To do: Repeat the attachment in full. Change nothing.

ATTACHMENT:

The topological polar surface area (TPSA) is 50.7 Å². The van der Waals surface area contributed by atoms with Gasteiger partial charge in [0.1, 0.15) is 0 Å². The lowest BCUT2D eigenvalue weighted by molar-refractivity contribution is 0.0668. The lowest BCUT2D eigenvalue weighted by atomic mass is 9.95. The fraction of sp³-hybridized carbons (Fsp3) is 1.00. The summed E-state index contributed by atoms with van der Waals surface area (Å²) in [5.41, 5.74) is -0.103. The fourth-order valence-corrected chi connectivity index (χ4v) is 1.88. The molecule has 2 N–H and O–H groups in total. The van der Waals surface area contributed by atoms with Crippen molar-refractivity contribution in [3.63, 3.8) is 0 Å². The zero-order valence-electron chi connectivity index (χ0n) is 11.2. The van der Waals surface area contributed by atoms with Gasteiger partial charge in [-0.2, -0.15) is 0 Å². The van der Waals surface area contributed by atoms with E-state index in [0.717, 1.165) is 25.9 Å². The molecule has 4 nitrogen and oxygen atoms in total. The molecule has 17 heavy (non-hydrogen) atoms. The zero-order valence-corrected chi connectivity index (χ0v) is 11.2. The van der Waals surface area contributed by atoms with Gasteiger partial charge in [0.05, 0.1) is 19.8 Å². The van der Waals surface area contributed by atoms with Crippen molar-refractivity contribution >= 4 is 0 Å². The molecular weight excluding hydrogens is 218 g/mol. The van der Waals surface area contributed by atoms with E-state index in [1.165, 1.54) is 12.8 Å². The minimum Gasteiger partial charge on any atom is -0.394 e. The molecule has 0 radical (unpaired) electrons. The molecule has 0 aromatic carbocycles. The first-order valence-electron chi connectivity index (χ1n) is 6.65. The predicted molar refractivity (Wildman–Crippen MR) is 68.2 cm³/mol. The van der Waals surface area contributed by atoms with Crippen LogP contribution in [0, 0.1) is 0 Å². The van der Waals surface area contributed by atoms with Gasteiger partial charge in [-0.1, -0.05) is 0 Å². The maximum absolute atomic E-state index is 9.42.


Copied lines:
The topological polar surface area (TPSA) is 50.7 Å². The van der Waals surface area contributed by atoms with Gasteiger partial charge in [0.1, 0.15) is 0 Å². The lowest BCUT2D eigenvalue weighted by molar-refractivity contribution is 0.0668. The lowest BCUT2D eigenvalue weighted by atomic mass is 9.95. The fraction of sp³-hybridized carbons (Fsp3) is 1.00. The summed E-state index contributed by atoms with van der Waals surface area (Å²) in [5.41, 5.74) is -0.103. The fourth-order valence-corrected chi connectivity index (χ4v) is 1.88. The molecule has 2 N–H and O–H groups in total. The van der Waals surface area contributed by atoms with Crippen molar-refractivity contribution in [3.63, 3.8) is 0 Å². The zero-order valence-electron chi connectivity index (χ0n) is 11.2. The van der Waals surface area contributed by atoms with Gasteiger partial charge in [-0.2, -0.15) is 0 Å². The van der Waals surface area contributed by atoms with E-state index in [0.717, 1.165) is 25.9 Å². The molecule has 4 nitrogen and oxygen atoms in total. The molecule has 17 heavy (non-hydrogen) atoms. The zero-order valence-corrected chi connectivity index (χ0v) is 11.2. The van der Waals surface area contributed by atoms with Gasteiger partial charge in [0.05, 0.1) is 19.8 Å². The van der Waals surface area contributed by atoms with Crippen molar-refractivity contribution >= 4 is 0 Å². The molecular weight excluding hydrogens is 218 g/mol. The van der Waals surface area contributed by atoms with E-state index in [1.165, 1.54) is 12.8 Å². The minimum Gasteiger partial charge on any atom is -0.394 e. The molecule has 0 radical (unpaired) electrons. The molecule has 0 aromatic carbocycles. The first-order valence-electron chi connectivity index (χ1n) is 6.65. The predicted molar refractivity (Wildman–Crippen MR) is 68.2 cm³/mol. The van der Waals surface area contributed by atoms with Crippen LogP contribution in [0, 0.1) is 0 Å². The van der Waals surface area contributed by atoms with Gasteiger partial charge in [-0.1, -0.05) is 0 Å². The maximum absolute atomic E-state index is 9.42.